Hunger: Seeking food in an ailing world

By Manzoor Chandio
Written on Jan 20, 2005

SOME centuries back most of the mankind lived in thatched houses.
The lives of the overwhelming majority, in the words of philospher Thomas Hobbes were, “nasty, brutish and short”.
Today, most of the people in the world according to the World Bank are, “powerless, voiceless and helpless”.
If we browse the archives of the UN and its accredited programmes throughout the world, we can find hundreds of projects aimed at alleviating hunger but the situation is no different from the one summed up by the Food and Agriculture Organization (FAO) in 1987.
“In many parts of Asia, the human achievements of the 20th century have made no mark. The rural poor continue to carry the burden of contaminated water, hunger, and malnutrition. They stand by helpless as their babies die. For those who survive their first year, the average life span will be barely more than half of that enjoyed in richer countries, or in the richer sections of their own countries.”
According to the UN, “Three million people a year die because of hunger and 800 million suffer from chronic malnutrition.”
In 2004, the UN allowed African people to eat insects to fulfil their nutrient needs.
“Edible insects from forests are an important source of protein, and unlike those from agricultural land, are free of pesticides,” a FAO official said.
The earth is facing disaster upon disaster. Its oceans are rising due to global warming and deserts are expanding due to lack of rains. These changes are bringing about death and destruction.
Environmental degradation has already taken a toll of several hundred species of reptiles, birds, mammals, fish, and amphibians which once thrived on the planet.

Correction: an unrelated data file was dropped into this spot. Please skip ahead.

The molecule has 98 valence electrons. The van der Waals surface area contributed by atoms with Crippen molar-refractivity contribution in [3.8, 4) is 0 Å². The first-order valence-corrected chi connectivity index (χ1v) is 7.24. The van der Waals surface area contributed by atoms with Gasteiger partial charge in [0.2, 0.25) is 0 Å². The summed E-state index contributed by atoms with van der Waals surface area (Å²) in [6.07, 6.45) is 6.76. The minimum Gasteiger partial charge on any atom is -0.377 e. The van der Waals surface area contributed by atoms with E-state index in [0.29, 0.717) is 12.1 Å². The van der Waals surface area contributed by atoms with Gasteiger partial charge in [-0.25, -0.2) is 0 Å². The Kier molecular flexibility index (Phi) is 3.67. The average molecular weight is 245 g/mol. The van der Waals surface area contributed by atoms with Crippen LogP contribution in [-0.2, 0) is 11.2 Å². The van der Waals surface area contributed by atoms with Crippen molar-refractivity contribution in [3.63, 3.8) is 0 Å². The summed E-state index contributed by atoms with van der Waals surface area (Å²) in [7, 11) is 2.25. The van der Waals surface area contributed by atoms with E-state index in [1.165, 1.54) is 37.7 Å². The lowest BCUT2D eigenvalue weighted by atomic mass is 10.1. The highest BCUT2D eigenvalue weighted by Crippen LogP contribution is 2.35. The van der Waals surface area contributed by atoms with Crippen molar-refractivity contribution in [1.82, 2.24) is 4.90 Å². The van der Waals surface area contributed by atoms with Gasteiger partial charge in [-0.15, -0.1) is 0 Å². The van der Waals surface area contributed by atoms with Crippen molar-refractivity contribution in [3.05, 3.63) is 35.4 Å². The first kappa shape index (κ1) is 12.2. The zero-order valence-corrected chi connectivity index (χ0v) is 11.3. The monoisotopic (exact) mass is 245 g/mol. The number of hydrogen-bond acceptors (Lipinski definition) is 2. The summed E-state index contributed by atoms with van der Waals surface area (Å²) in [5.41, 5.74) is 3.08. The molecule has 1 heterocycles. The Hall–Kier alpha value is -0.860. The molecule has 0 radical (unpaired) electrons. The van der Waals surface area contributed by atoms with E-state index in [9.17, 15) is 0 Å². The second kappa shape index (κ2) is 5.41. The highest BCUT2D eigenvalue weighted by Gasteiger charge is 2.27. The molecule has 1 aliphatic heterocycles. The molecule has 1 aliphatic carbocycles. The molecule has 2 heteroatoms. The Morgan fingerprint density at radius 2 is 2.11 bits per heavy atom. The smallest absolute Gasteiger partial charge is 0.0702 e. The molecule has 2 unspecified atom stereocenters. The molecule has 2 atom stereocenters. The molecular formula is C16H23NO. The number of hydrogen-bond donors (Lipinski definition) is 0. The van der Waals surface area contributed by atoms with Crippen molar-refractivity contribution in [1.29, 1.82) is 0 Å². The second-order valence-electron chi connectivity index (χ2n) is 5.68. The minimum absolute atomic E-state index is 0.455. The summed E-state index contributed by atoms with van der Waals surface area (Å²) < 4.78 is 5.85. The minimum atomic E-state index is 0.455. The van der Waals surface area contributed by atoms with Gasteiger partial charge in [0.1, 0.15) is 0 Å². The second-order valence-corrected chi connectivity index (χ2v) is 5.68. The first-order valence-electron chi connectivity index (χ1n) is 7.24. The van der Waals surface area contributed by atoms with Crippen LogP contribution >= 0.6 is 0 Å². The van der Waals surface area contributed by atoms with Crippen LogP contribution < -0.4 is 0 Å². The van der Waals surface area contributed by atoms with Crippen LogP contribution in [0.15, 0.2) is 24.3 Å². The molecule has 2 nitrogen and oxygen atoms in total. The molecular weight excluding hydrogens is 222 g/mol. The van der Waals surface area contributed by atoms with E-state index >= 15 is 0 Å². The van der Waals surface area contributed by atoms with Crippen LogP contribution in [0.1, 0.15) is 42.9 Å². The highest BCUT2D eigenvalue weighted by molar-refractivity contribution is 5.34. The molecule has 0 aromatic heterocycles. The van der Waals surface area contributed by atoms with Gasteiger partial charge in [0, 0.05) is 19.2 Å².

The process of “mass extinction” started in the Mesozoic era when dinosaurs died out. After that several hundred other species perished. Now their traces are found in fossils.
According to the latest IUCN roll-call, a total of 784 extinctions have been documented since 1500 when accurate historical and scientific records on species started.
According to the IUCN red-list, some 12 per cent of the world’s bird species are now threatened, 23 per cent of mammals and 32 per cent amphibians. Current extinction rates are at least a thousand times higher than natural extinction rates, says the IUCN.
Individuals in the First World are consuming more resources than the Second or the Third World. It is not overpopulation that is culprit but man’s assault on the ecosystem is.
“The birth of a baby in the United States imposes more stress on the world’s resources and environment than a birth in Bangladesh,” says National Geographic.
It adds, “Babies from Bangladesh do not grow up to own automobiles and airconditioners or to eat processed food. Their lifestyles do not require huge quantities of minerals and energy, nor do their activities seriously undermine the life-support capability of the entire planet. Thus, a rich person thousands of miles away, may cause more tropical forest destruction than a poor person living within the forest itself.”

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